Mike Ladner, superintendent of the diocese’s schools, said Bishop Rodi will decide which schools will be rebuilt and relocated and which ones will be consolidated with other schools. Six of the diocese’s 14 elementary schools were destroyed or damaged in Hurricane Katrina.


Corporate jet makes emergency landing

ST. LOUIS — A corporate jet carrying at least seven persons landed safely yesterday in St. Louis after developing a landing-gear problem.

Lambert-St. Louis International Airport spokeswoman Sandy Singer said the jet carrying seven to nine persons took off around 8 a.m. from Spirit Airport in Chesterfield, Mo., a St. Louis suburb. She didn’t know whose jet it was.

The front landing gear would not retract, said Dave Nichols of the Monarch Fire District. Soon after takeoff, a visual inspection showed the nose gear apparently turned to the left, Mr. Nichols said. The plane flew for more than two hours burning fuel before preparing for the emergency landing.


University gets pact to run Los Alamos

LOS ALAMOS — Despite a string of security lapses and accusations of fraud and mismanagement, the University of California was awarded the government contract yesterday to continue managing the Los Alamos laboratory that built the atom bomb.

Because of the scandals at Los Alamos, the government contract to run the nation’s pre-eminent nuclear lab had been put out to bid this year for the first time in the lab’s 63-year history.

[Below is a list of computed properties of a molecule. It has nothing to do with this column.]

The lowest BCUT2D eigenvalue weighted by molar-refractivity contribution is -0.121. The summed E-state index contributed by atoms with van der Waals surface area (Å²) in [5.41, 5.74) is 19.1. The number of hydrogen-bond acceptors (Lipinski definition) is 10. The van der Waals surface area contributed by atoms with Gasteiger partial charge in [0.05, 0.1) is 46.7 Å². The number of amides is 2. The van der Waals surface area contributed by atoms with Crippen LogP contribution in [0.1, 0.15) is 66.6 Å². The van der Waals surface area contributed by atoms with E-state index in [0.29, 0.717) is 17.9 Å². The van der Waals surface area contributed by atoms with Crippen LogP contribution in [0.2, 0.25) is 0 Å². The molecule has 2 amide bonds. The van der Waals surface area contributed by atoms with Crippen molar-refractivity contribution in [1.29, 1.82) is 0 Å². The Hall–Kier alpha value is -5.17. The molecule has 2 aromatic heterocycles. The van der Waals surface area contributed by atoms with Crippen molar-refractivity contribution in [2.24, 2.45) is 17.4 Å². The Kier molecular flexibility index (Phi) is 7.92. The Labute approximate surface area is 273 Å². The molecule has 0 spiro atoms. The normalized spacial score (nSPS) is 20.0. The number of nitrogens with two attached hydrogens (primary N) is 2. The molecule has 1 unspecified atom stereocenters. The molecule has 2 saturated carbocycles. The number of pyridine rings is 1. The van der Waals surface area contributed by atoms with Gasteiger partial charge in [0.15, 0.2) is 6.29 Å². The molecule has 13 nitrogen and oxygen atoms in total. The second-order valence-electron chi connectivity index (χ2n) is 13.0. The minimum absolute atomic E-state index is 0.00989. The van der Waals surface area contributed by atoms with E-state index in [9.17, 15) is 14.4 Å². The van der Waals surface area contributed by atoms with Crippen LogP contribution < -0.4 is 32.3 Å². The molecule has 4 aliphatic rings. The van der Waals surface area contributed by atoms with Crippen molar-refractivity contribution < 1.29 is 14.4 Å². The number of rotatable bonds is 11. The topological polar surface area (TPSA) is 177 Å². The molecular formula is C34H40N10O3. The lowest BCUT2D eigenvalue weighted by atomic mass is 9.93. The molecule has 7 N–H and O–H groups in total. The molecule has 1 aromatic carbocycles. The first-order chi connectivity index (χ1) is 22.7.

Energy Secretary Samuel W. Bodman announced that a partnership of UC and the engineering giant Bechtel Corp. prevailed over a rival team made up of the University of Texas and the defense contractor Lockheed Martin.

The contract is for up to $512 million over seven years, with a provision to extend it to 20 years.


Conviction overturned in subway killing

ALBANY — The state’s highest court has overturned the conviction of a schizophrenic who pushed a woman into a subway train in a 1999 murder that led to a state law allowing for the court-ordered treatment of mentally ill patients.

In a 6-1 decision, the Court of Appeals ordered a new trial Tuesday for Andrew Goldstein, saying his rights were violated when the prosecution’s psychiatric expert was permitted to testify about statements made to her by people who did not testify in court.